• Birds and Animals

    Black-Cockatoos love Centennial Park as much as we do

The Yellow-tailed Black-Cockatoo is an iconic Australian bird but has been reported by Birdlife as declining across eastern and southern Australia. Despite this, the species has been increasingly observed in urban Sydney, such as Centennial Parklands, during the winter over the last two decades.

Dr John Martin from Botanic Gardens & Centennial Parklands has been researching these birds to uncover their habitat and food preferences. One thing is for sure: they love Centennial Park!

About the Yellow-tailed Black-Cockatoo

Did you know that cockatoos are actually a type of parrot? The Yellow-tailed Black-Cockatoo is hard to confuse with other birds in the Park, as it is larger than the more commonly seen Sulphur-crested Cockatoo and is characterised by black plumage with dramatic yellow colouration within the tail feathers and cheek patch.

Their breeding season is during the summer months (September – February), during which they disperse away from Sydney to woodland areas to find a large tree hollow within which they nest. Throughout the colder winter months, they return to Sydney in huge numbers.

Unfortunately, Birdlife recently reported that the species was declining in numbers across eastern and southern Australia.

Research in Centennial Parklands

Dr John Martin has been investigating this iconic bird, in collaboration with University of New South Wales Honours student Jessica Rooke. They tracked the movements of twelve cockatoos using solar GPS technology. By examining their movements and what areas they visit – such as urban, agricultural or natural environments – we are starting to learn where there might be opportunities to prevent the species from further decline.

Dr John Martin releasing a cockatoo with a GPS tracker

What they found

During the breeding season in warmer months, from September to February, most of the Black-Cockatoos left Sydney as expected. They found that birds travelled up to a staggering 154 km, with movements to Jervis Bay, Goulburn, Windsor, Gosford, and many places in between.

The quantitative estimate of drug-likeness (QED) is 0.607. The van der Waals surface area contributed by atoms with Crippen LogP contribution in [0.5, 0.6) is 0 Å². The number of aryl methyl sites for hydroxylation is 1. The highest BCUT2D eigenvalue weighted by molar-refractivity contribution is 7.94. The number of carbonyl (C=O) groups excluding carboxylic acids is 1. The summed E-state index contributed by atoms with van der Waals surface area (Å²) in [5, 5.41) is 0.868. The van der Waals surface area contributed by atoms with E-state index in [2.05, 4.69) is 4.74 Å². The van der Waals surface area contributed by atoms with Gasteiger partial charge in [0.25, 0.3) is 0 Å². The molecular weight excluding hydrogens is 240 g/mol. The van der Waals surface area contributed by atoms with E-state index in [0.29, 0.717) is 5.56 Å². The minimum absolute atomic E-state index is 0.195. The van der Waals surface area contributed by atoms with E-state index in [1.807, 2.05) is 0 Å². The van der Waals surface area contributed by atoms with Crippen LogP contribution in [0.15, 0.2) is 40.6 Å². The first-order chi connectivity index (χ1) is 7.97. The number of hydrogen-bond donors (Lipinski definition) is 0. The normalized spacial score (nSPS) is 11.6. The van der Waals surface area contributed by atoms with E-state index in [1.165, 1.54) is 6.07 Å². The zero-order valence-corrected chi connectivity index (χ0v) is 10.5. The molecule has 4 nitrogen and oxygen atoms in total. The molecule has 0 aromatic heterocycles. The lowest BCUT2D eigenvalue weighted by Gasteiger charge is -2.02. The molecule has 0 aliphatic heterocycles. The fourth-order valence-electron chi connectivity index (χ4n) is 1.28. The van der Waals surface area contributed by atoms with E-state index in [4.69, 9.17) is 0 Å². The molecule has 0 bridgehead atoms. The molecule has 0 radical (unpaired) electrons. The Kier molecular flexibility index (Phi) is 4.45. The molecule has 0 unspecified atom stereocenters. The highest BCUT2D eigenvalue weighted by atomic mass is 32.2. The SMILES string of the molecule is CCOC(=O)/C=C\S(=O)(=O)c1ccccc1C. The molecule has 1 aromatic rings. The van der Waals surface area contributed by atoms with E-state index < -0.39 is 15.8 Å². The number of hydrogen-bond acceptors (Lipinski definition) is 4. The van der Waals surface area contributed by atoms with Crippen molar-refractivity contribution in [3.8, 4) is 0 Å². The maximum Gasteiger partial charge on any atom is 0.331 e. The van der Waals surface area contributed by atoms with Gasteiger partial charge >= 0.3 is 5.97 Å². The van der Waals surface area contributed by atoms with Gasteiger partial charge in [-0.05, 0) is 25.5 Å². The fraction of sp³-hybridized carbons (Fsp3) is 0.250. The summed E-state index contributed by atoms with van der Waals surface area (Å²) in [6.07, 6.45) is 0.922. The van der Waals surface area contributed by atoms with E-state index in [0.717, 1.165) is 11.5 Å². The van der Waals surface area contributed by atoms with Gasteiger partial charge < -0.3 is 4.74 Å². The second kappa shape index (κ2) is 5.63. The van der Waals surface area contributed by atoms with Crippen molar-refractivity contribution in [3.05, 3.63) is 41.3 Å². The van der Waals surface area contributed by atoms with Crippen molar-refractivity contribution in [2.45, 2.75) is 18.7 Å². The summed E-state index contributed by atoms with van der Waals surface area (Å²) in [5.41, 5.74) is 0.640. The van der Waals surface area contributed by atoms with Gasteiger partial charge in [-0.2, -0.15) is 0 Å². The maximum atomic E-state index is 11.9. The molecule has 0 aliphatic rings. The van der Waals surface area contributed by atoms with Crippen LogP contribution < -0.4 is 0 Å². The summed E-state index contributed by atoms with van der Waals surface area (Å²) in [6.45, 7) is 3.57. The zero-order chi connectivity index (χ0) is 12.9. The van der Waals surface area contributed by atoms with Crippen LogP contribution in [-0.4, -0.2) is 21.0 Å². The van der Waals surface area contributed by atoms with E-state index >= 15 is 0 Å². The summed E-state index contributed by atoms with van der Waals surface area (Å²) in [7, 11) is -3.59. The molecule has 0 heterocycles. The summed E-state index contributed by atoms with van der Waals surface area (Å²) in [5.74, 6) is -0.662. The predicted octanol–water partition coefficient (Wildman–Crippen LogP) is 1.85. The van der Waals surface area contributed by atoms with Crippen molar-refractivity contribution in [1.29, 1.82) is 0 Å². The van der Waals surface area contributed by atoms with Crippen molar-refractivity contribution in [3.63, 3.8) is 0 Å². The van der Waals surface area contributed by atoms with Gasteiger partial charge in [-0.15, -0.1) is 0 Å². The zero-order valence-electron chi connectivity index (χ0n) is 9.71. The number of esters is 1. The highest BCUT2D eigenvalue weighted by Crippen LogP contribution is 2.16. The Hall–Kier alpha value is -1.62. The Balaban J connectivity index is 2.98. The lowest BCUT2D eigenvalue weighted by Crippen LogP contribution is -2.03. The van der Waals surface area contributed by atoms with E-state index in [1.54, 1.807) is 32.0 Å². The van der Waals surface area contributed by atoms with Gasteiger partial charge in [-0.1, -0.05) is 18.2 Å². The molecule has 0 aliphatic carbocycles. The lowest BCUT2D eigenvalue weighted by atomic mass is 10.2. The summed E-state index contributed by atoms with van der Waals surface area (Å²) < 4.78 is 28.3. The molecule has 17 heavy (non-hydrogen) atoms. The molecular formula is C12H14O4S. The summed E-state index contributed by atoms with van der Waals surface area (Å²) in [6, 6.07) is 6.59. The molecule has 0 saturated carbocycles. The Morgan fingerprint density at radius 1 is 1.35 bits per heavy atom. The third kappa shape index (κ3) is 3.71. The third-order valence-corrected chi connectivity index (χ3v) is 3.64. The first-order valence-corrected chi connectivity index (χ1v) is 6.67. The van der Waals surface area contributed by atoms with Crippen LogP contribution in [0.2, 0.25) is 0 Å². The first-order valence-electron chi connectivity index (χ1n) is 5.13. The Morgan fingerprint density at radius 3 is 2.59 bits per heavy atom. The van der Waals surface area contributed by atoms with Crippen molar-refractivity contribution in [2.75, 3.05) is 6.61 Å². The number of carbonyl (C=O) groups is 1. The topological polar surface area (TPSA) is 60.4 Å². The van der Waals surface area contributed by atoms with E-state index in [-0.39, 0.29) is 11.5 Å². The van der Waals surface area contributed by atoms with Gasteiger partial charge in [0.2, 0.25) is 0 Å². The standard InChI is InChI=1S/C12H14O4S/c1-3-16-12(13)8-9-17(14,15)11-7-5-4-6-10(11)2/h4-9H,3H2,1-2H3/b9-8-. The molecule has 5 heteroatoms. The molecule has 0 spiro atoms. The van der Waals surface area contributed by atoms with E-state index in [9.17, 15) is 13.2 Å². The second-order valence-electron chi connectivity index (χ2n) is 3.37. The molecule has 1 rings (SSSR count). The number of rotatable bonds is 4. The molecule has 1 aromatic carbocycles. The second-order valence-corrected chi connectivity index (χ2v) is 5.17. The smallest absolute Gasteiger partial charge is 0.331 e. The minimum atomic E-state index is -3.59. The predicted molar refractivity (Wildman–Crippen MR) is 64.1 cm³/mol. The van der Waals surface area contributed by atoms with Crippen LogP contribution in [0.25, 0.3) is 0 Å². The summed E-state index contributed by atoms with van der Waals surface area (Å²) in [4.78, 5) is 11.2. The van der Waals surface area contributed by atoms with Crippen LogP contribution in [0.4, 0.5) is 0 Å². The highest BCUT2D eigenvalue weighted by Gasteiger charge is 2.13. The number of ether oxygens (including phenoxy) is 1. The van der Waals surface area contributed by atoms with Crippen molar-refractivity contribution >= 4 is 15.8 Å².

During winter, Yellow-tailed Black-Cockatoos returned to Sydney in huge numbers. The research revealed that many of the birds returned to Centennial Park, attracted by the large amount of food in the form of pine cones from Pine Grove.

This study shows that Black-Cockatoos are moving long distances between habitat patches, foraging from a tree here or there in our highly modified, and continually expanding urban areas.  But there are many more questions to be answered we don’t know how long birds live, rates of breeding success, and what threats they face.

A Yellow-tailed Black-Cockatoo forages in Centennial Park

How you can help

This research is part of an ongoing project. Dr John Martin is asking members of the community to help better understand these cheeky and graceful birds by reporting their sightings on their survey which can found here.

If you would like to see more of the Yellow-tailed Black-Cockatoos, then we would recommend popping down to Centennial Parklands this winter (the research says so!). Share your experiences us by tagging us on InstagramTwitter or Facebook.

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